SOUTHWEST NS – The Nova Scotia Electoral Boundaries Commission is recommending the Acadian electoral districts of Clare and Argyle, along with the ridings of Shelburne County and Queens County be restored, and new lines drawn for Digby and Annapolis in its final report released on April 15.
The report entitled ‘Balancing effective representation with voter parity’ proposes increasing the number of seats in the House of Assembly from 51 to 55 – which would include the creation of two additional seats for Halifax Regional Municipality and the restoration of the Acadian electoral district of Richmond, as well as the African Nova Scotia electoral district of Preston.
For the final report, the commission's terms of reference mandated that only one set of boundaries be recommended.
Until 2012, Argyle, Clare, Richmond, and Preston were protected ridings.
“These are now referred to as exceptional electoral districts,” reads the report. “We feel justified in restoring these as exceptional electoral districts as our terms of reference allows for the creation of such districts.
“Like the Mi’kmaq people, the Acadian and African Nova Scotian communities have a particular cultural uniqueness and territorial basis in Nova Scotia that supports the argument for retaining a form of ‘special status’ in the electoral redistribution process,” states the report.
“This status follows from the fact that they constitute minority cultural communities that are indigenous to Nova Scotia, and further can be said to have fairly well-defined territorial ‘homelands’ in this province that have been continuously occupied for hundreds of years… In short, these minority cultures are both distinctively Nova Scotian and deeply rooted in specific, territorially-based communities within the province.”
In Digby County, it’s recommended the boundary lines with neighbouring Annapolis County be changed. Digby is currently part of a Clare-Digby riding.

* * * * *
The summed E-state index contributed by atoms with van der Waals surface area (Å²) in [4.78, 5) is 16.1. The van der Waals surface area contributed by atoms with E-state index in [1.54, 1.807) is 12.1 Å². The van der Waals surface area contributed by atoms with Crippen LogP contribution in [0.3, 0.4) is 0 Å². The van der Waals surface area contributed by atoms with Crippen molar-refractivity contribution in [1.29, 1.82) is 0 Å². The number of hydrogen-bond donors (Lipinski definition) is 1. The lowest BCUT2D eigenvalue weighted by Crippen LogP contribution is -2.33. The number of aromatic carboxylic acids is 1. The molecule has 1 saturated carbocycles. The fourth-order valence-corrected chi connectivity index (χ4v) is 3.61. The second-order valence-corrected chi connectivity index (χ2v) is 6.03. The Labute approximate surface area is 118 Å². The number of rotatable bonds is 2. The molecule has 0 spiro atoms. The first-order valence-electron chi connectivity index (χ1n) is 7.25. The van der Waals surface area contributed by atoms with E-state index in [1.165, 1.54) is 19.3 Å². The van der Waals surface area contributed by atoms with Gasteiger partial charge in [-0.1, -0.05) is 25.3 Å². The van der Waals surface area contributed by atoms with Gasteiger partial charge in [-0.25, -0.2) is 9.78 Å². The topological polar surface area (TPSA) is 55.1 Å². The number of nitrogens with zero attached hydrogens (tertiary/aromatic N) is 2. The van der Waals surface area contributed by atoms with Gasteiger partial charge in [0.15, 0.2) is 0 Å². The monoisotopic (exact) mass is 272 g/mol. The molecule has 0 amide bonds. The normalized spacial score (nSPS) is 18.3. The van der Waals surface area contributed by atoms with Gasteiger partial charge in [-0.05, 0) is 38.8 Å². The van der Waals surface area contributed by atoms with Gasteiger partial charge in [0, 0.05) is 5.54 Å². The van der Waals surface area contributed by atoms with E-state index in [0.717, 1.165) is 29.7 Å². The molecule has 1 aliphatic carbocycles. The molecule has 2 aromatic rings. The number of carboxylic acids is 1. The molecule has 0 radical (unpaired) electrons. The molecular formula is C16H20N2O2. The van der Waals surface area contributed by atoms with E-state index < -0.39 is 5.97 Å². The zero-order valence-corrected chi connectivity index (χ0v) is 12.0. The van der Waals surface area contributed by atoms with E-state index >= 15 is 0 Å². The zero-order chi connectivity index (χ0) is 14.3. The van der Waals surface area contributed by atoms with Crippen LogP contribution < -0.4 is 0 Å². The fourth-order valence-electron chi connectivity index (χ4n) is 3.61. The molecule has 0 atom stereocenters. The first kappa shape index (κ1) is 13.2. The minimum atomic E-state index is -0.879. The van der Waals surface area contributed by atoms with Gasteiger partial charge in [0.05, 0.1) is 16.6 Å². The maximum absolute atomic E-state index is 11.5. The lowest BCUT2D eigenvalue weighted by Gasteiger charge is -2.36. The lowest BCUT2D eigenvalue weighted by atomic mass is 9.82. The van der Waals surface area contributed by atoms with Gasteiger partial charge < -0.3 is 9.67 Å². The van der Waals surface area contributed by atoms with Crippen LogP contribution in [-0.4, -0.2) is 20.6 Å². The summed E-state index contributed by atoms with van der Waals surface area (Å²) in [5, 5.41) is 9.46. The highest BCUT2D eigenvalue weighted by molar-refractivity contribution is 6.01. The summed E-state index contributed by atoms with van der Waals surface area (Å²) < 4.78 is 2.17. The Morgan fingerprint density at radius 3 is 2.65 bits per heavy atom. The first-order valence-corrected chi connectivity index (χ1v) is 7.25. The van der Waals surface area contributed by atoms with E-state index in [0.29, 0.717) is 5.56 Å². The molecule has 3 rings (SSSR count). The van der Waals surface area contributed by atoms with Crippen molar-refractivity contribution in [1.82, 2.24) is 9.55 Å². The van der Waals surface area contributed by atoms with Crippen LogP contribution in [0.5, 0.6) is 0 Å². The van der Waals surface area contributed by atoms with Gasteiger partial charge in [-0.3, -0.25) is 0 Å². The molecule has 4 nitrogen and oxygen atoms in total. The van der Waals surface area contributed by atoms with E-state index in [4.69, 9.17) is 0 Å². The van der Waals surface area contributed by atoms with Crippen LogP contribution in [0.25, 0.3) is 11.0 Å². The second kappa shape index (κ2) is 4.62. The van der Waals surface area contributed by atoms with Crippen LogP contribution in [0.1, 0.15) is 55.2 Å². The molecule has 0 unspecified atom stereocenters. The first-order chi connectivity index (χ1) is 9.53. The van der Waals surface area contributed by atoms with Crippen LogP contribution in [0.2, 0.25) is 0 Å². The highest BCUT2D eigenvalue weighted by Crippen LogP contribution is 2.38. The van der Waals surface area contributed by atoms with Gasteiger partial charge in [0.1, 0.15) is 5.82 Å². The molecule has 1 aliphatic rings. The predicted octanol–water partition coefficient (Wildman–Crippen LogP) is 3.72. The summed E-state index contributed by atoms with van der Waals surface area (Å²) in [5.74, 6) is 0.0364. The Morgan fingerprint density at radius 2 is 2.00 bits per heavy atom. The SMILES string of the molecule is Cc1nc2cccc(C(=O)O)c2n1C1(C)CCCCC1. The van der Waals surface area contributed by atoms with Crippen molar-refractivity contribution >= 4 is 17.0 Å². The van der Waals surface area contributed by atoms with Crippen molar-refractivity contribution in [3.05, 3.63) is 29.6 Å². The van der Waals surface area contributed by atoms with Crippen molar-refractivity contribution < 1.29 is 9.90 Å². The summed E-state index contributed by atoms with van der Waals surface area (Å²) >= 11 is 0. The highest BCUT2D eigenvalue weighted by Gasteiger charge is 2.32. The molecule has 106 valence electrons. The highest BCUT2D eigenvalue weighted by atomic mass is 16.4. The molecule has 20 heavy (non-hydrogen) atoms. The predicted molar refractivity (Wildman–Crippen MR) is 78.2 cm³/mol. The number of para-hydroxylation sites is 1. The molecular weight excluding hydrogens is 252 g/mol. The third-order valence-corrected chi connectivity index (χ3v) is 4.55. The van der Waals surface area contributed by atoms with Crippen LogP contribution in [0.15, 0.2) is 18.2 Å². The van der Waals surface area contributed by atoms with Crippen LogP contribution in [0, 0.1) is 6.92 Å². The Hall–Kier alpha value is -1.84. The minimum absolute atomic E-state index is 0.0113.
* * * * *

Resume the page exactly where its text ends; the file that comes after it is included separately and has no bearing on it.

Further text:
“We moved a section of the northeast boundary of the electoral district of Digby Annapolis into the adjacent district of Annapolis,” reads the report. “This change affects about 2,850 registered electors. It moves the following communities from Digby-Annapolis into Annapolis: Annapolis Royal part of Graywood, Litchfield, Port Wade, Delaps Cove, Hillsburn, Moschelle, Round Hill, Granville Beach, Karsdale, Parkers Cove, Victoria Beach, Granville Centre, Lake La Rose, Perotte, Wrights Lake, Granville Ferry part of Lequille, and Port Royal.”
In a media release, chair Colin Dodds said “the key issues confronting this commission are essentially those that challenged the previous commissions.”
“They are how to balance effective representation of African Nova Scotia and Acadian electors with voter parity and accommodate the ongoing shift of population from rural areas as well as taking account of the geography and communities of interest of the province,” he said.
Commission members were appointed in July 2018 by an all-party Select Committee of the House of Assembly and were provided with broad terms of reference, largely drawn from the report of the Keefe Commission.
The new commission conducted rounds of public consultations last fall and again in January, after releasing an interim report in November 2018.
When the commission visited this region as part of this latest discussion on electoral boundaries, restoring the Acadian ridings – as well as the riding of Shelburne that years ago was split into Argyle-Barrington and Queens-Shelburne ridings – was the message the commission heard.
Not everyone is completely pleased with the final report. In a media release the Fédération acadienne de la Nouvelle-Écosse (FANE) says it is with mixed feelings that it acknowledges the commission’s final report.
FANE says it applauds the recommendation for the reinstatement of electoral districts for Clare, Argyle and Richmond.
However, it is “extremely disappointed” with the commission’s recommendation to not provide an electoral district for Chéticamp, which was rejected five votes against four. FANE says it will appear before the Law Amendments Committee to reiterate the importance of the new electoral district for Chéticamp and will ask for a modification to the bill accordingly.
The report will be considered in the next session of the legislature. The spring sitting of the legislature wrapped up on April 12.
The commission’s report can be found online at http://nselectoralboundaries.ca.